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20 of 20 people found the following review helpful
4.0 out of 5 stars Powerful "Three", 18 Jan 2006
By 
E. A Solinas "ea_solinas" (MD USA) - See all my reviews
(HALL OF FAME REVIEWER)    (TOP 500 REVIEWER)   
This review is from: Power of Three (Paperback)
Diana Wynne-Jones's books are enjoying a much-deserved resurgence, thanks to the renewed interest in well-written juvenile fantasy. One of the latest reprinted novels is "Power of Three," a unique story about three very unusual siblings, and the Moor that is under attack.
The leader of the mound of Garholt has three children. Eldest Ayna has the Sight, and youngest Ceri has the Gift of Finding AND the Gift of Thought. The middle child, Gair, considers himself extremely ordinary, and tries to become wise and skilled to make up for his lack of extraordinary gifts. Gair isn't as ordinary as he had thought, but his secret talents lie hidden until a disaster falls.
Long ago, their uncle Orban killed a Dorig (a water-dwelling reptilian creature) for its golden collar, and the Dorig's brother laid a curse on everyone. Now the Dorig invade the mound when the chief is out on a hunt and the three kids manage to escape, taking refuge with the Giants (who are apparently ordinary human beings). They learn that they're running out of time -- the Moor will soon be turned into a lake, driving out the Giants and killing the Moung People and Dorig, unless they find a way to stop it.
"Power of Three" is in some ways a much darker book than many of Jones' others. There are more complex issues about morality and ethics. Not to mention the enviroment, and the question of what makes a person special. (Even before Gair's gift surfaces, he's considered special for his hunger for knowledge) There's murder, trickery, there are battles (not magical ones either), hostage situations and curses that affect entire populations.
Jones gives the Mound People a semi-Celtic flair; the story about how the kids' dad had to win their mom is reminiscent of old Irish legends. The shapeshifting, water-dwelling Dorig are suitably mysterious and alien. Jones fills her story with atmospheric wildlands, cozy British houses and plenty of vivid descriptions.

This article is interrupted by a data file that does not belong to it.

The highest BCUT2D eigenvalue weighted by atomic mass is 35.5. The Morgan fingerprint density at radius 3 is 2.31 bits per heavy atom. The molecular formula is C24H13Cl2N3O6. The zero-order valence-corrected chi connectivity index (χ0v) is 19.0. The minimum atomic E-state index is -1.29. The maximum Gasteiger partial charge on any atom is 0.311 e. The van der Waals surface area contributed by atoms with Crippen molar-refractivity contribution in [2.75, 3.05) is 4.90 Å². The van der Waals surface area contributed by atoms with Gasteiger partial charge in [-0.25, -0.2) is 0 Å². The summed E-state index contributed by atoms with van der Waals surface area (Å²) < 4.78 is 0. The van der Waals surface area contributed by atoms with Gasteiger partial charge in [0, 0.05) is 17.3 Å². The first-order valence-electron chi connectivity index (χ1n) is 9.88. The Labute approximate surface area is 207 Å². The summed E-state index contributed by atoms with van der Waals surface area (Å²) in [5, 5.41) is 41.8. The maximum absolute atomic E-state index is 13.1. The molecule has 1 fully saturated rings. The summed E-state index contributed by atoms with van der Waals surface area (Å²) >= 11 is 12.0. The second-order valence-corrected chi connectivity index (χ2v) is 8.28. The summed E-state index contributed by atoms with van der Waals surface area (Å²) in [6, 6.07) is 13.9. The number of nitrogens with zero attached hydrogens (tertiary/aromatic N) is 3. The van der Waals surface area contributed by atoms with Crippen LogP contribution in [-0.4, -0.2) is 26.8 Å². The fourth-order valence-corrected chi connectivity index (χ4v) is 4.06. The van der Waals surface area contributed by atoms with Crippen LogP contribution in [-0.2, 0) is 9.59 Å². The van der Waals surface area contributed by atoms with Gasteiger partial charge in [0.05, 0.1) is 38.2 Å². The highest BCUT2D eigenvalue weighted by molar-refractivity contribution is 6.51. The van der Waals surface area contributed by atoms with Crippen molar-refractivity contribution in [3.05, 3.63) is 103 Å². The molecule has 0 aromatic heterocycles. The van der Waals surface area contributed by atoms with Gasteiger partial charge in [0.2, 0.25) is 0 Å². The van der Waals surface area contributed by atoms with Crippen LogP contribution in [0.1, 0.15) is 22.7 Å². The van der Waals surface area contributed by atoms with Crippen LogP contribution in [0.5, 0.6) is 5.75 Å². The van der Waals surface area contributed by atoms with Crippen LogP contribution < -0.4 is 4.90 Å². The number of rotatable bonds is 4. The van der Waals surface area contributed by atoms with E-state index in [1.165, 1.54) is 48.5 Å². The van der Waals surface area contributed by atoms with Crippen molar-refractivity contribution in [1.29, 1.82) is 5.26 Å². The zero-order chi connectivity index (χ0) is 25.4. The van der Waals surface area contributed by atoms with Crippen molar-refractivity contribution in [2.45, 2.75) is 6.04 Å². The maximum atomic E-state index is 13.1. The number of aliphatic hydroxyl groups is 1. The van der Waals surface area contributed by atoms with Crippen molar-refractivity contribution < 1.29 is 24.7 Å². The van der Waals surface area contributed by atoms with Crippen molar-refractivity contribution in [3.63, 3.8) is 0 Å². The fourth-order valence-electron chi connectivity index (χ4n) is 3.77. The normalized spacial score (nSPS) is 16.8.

Gair is clearly the center of this book. He's a likable kid, quiet when his rotten cousin isn't taunting him, and more thoughtful than his siblings. Ayna and Ceri are also well-done. The biggest problem is probably Gerald and Brenda. While Jones does a passable job with these two, it takes awhile to warm up to them because we don't get a lot of insight into their thoughts.
"Power of Three" is a fast-paced, well-written fantasy adventure, full of strange and mysterious creatures (and a few who are all too familiar). Like just about all of Jones' works, a treat.
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9 of 9 people found the following review helpful
5.0 out of 5 stars Read slowly - you'll wish this book would never end!, 12 Jun 2001
By A Customer
This review is from: Power of Three (Paperback)
My first exposure to DWJ was Power of Three. I LOVE this book and have given it to friends both small and not-small who love engrossing, brilliant fantasy stories.
There are people living in the moorish mounds whose existence is threatened by both Giants and Dorigs (scaly underwater-living creatures). These three races have shakily co-existed for many years, but now the Dorig are overpopulated and are driving the people from their mounds to make room for themselves. Meanwhile, Giants are preparing to flood the entire moor to increase water supplies. All of this bad luck seems tied to a curse on all three races that only the children of Gest, chief of Garholt, can fix.
Gair, the oldest son, is convinced that he's far too ordinary, unlike his brother Ceri, who has the gift of Thought, or Ayna his sister with the gift of Sight - and especially unlike his brawny, heroic father. As ordinary as his odious cousin Ondo, Gair isn't sure what he can possibly do to save his people.
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9 of 9 people found the following review helpful
5.0 out of 5 stars Celtic Mythology for kids, with a humourous twist, 27 May 2004
This review is from: Power of Three (Paperback)
What a pure unadulterated pleasure to be re-reading The Power of Three. Last time I read it I was just eight - Thirty years later and I'm still just as impressed. Three Children borne by a wise-woman of the 'faerie' race (who consider themselves to be people) show rare gifts; not just of Magic, but of making peace and finding common ground with traditional racial enemies - what a shame that the lessons they learned can't be put to use in the World today! The novel is well written, with a thread of wry humour throughout which will please adults and children alike. I have Nephews and Nieces, and I will certainly be presenting them with this story when they are old enough to follow it, along with other childrens' classics such as the Chronicles of Narnia.